Topic Choice in Critical EAP:
The call for greater reflexivity in both EAP and critical pedagogy, discussed in chapter 4, is answered in this chapter, a re-examination of anorexia as a teacher-selected topic in an EAP curriculum I developed (Benesch, 1998). The EAP course was linked to a psychology lecture course whose curriculum, an introductory survey for undergraduates, focused solely on the contributions of male psychologists and overlooked issues of particular concern to women. I was the EAP teacher and chose to balance the psychology curriculum for gender by devoting 3 weeks of the EAP curriculum to anorexia. Since the publication of the original essay, “Anorexia: A Feminist EAP Curriculum, ” questions have been raised about that topic choice (Santos, 1998, in press). In this chapter, I examine those questions in the context of a broader concern in the L2 composition literature that teaching students to think critically is a form of social indoctrination that imposes the teacher's social agenda (Atkinson, 1997, 1999; Atkinson & Ramanathan, 1995; Ramanathan & Kaplan, 1996a, 1996b, Santos, 1998, in press). My aim is, in part, to respond to the arguments related to indoctrination. Yet, in the name of reflexivity, I also consider ways I might have dealt with the masculinist curriculum of the linked psychology class besides assigning anorexia as a topic of study, especially ways that might have promoted greater dialogue about the psychology and EAP syllabi.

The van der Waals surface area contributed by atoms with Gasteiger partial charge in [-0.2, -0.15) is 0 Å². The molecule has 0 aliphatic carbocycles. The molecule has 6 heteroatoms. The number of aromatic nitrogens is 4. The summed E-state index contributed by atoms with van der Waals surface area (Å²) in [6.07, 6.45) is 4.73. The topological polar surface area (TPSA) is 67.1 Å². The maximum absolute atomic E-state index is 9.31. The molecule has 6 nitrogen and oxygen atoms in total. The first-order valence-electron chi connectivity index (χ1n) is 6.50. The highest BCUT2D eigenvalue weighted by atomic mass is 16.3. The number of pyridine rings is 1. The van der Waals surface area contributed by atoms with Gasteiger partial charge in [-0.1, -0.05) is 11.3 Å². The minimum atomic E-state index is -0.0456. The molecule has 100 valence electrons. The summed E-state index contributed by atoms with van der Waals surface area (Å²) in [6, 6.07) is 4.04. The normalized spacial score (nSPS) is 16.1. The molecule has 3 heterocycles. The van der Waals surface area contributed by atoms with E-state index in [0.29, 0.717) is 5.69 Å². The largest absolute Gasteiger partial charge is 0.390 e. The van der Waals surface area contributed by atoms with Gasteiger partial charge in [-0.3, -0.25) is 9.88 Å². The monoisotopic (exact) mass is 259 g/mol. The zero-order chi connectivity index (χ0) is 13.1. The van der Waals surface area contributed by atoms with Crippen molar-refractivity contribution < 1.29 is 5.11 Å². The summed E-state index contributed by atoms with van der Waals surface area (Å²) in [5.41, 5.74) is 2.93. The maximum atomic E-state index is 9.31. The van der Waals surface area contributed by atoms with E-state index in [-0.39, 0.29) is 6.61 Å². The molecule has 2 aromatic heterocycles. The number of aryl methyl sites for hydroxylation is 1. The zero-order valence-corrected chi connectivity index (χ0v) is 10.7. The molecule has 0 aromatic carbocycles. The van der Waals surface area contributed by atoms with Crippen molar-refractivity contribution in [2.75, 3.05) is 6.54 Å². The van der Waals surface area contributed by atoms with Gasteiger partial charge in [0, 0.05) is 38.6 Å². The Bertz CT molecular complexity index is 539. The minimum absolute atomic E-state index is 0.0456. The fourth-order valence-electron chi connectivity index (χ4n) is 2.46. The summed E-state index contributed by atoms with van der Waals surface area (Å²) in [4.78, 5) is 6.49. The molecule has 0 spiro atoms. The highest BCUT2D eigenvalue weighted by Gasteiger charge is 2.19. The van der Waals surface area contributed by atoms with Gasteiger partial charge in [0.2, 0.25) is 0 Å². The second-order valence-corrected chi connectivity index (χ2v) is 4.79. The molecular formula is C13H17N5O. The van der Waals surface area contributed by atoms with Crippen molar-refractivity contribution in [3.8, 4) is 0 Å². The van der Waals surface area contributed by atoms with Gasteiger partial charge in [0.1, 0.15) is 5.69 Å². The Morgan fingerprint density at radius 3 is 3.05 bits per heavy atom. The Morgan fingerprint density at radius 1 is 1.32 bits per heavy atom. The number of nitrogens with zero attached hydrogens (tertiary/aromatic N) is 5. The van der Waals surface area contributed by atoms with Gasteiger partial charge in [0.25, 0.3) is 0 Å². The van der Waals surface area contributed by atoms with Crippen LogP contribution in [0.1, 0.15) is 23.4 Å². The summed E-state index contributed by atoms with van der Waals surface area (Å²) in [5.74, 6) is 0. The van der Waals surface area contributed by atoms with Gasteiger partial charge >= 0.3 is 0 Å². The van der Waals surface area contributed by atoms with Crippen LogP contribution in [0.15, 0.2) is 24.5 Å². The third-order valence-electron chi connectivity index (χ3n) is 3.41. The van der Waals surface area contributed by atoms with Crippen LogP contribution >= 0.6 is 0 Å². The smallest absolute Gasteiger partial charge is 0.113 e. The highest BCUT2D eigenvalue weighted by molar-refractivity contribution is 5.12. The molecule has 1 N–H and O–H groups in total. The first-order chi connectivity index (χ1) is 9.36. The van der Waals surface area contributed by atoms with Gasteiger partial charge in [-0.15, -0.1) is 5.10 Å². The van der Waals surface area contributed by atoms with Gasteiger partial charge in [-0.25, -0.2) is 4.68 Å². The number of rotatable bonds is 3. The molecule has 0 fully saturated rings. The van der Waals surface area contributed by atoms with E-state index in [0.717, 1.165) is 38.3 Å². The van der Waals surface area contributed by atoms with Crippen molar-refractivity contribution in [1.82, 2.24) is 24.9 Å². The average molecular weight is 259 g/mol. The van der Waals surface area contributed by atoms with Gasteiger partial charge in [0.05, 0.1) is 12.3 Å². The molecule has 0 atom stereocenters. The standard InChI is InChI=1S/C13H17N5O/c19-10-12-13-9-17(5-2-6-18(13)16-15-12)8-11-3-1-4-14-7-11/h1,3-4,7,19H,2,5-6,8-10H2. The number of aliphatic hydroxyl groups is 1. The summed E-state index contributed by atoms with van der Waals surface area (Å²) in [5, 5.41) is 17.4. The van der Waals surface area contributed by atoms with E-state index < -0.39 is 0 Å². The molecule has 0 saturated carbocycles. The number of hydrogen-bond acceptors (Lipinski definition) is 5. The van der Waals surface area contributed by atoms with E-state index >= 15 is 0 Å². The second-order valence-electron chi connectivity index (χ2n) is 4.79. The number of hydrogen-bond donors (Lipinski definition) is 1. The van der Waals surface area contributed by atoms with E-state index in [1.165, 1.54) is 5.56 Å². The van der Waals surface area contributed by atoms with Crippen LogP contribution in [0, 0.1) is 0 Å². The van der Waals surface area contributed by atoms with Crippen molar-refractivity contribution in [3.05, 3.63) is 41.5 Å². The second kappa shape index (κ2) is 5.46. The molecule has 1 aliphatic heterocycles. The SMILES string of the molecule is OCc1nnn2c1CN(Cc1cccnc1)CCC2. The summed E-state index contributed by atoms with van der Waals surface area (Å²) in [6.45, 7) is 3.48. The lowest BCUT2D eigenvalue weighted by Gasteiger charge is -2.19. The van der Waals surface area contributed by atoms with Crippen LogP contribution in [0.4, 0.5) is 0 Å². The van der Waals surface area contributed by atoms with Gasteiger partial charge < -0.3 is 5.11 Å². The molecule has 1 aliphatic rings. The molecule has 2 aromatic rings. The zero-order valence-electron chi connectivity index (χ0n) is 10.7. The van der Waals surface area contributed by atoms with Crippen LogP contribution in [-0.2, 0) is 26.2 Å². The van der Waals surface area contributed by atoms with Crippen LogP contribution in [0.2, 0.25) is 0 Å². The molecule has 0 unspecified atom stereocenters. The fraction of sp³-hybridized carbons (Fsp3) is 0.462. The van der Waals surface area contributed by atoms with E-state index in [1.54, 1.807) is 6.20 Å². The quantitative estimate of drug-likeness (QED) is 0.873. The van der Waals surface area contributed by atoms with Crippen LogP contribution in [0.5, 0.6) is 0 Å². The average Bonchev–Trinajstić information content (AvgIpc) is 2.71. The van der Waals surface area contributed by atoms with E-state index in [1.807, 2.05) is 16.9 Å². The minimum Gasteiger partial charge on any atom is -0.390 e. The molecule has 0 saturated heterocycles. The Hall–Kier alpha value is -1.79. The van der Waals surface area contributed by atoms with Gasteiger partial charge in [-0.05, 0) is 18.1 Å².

To set the context, I begin by describing the linked psychology/EAP writing course and by reviewing the rationale for choosing the topic of anorexia. Next, I discuss Santos' (in press) critique of that choice as well as related literature opposing the teaching of critical thinking to non-native speaking students in U. S. universities. Then, I review the choice of anorexia in light of the relationship between teacher imposition and student